Politicians continue to speak of prudence in political discourse, but the recent government shutdown highlights a lack of actual prudence in present policy debates.
Classically, prudence is practical wisdom, the virtue of politics. Prudence unites the intellectual and moral virtues, the realms of ideas and actions. Prudence unites the best means to proper ends. As practical wisdom, prudence understands the limitations of action. Thus, in uniting ends to means, prudence always necessitates practicability, the best possible means for the best possible ends.
U.S. political history provides vivid definition to prudence in action. While maintaining the right to political revolution against tyranny, the Declaration of Independence cautions, “Prudence, indeed, will dictate that Governments long established should not be changed for light and transient causes…” The implications follow neatly. The people can properly engage in political revolution responding to tyrannical government; altering a tyrannical government is a worthy goal. The caution though entails that proper means can be matched to a good end and still be imprudent. Prudence looks at the whole picture, practicability and necessity of the particular means for achieving the goal.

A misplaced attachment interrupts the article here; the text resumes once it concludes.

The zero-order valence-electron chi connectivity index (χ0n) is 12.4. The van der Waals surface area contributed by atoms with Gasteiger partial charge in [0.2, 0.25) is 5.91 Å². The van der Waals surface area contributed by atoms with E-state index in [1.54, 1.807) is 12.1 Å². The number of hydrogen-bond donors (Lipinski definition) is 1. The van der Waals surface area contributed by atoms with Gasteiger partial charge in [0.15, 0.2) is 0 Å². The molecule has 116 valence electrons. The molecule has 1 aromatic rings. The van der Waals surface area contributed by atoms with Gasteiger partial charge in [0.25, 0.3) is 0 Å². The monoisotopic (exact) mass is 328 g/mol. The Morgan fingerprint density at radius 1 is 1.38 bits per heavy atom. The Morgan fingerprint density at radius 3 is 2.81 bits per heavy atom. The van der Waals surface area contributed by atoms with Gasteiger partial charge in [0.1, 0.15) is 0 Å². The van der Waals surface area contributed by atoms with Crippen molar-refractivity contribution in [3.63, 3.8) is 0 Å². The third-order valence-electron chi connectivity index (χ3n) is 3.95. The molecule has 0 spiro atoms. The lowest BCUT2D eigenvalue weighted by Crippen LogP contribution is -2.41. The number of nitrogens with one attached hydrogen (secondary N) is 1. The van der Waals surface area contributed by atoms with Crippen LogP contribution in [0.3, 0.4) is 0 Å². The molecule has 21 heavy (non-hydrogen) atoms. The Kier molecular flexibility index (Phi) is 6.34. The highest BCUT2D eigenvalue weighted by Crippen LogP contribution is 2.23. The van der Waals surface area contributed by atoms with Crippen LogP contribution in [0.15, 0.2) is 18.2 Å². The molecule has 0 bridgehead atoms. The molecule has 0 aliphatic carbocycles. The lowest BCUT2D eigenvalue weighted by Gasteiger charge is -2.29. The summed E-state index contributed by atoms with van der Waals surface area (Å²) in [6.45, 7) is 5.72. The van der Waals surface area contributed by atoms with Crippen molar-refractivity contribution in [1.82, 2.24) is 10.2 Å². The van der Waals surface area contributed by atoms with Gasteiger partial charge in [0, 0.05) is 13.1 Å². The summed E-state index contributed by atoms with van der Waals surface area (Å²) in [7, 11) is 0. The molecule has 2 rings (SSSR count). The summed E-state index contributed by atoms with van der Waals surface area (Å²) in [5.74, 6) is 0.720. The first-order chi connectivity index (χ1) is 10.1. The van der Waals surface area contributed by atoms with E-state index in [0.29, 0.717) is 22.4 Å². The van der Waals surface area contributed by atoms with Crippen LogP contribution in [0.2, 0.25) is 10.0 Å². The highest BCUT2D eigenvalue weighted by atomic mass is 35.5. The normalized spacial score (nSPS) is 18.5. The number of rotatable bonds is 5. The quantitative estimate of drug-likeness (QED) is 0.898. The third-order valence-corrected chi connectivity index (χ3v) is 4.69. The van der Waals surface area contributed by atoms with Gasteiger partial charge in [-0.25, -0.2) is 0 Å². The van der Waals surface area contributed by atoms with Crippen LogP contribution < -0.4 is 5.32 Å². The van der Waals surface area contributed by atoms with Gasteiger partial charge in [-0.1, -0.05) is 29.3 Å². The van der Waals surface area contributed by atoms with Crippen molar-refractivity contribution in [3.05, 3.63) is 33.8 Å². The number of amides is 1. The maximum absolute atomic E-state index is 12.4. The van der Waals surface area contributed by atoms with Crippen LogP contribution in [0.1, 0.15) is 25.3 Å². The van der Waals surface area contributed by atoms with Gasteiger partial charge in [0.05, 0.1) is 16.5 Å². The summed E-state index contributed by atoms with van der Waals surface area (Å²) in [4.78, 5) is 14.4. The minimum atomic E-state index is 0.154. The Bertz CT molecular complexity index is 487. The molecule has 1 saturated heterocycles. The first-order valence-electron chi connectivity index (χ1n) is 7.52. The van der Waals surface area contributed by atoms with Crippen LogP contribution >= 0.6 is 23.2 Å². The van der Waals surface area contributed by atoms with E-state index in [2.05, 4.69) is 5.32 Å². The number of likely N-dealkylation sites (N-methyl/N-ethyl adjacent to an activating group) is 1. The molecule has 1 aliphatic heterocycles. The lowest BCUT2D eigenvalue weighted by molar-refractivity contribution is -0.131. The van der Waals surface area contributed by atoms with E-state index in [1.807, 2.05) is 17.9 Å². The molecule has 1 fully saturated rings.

The recent government shutdown reinforces the Declaration’s maxim: proper means and good ends are not enough. Prudence dictates the best possible means for the best possible ends. Forgetting this important lesson, the GOP harmed its own cause and weakened the possibility of achieving the proposed end.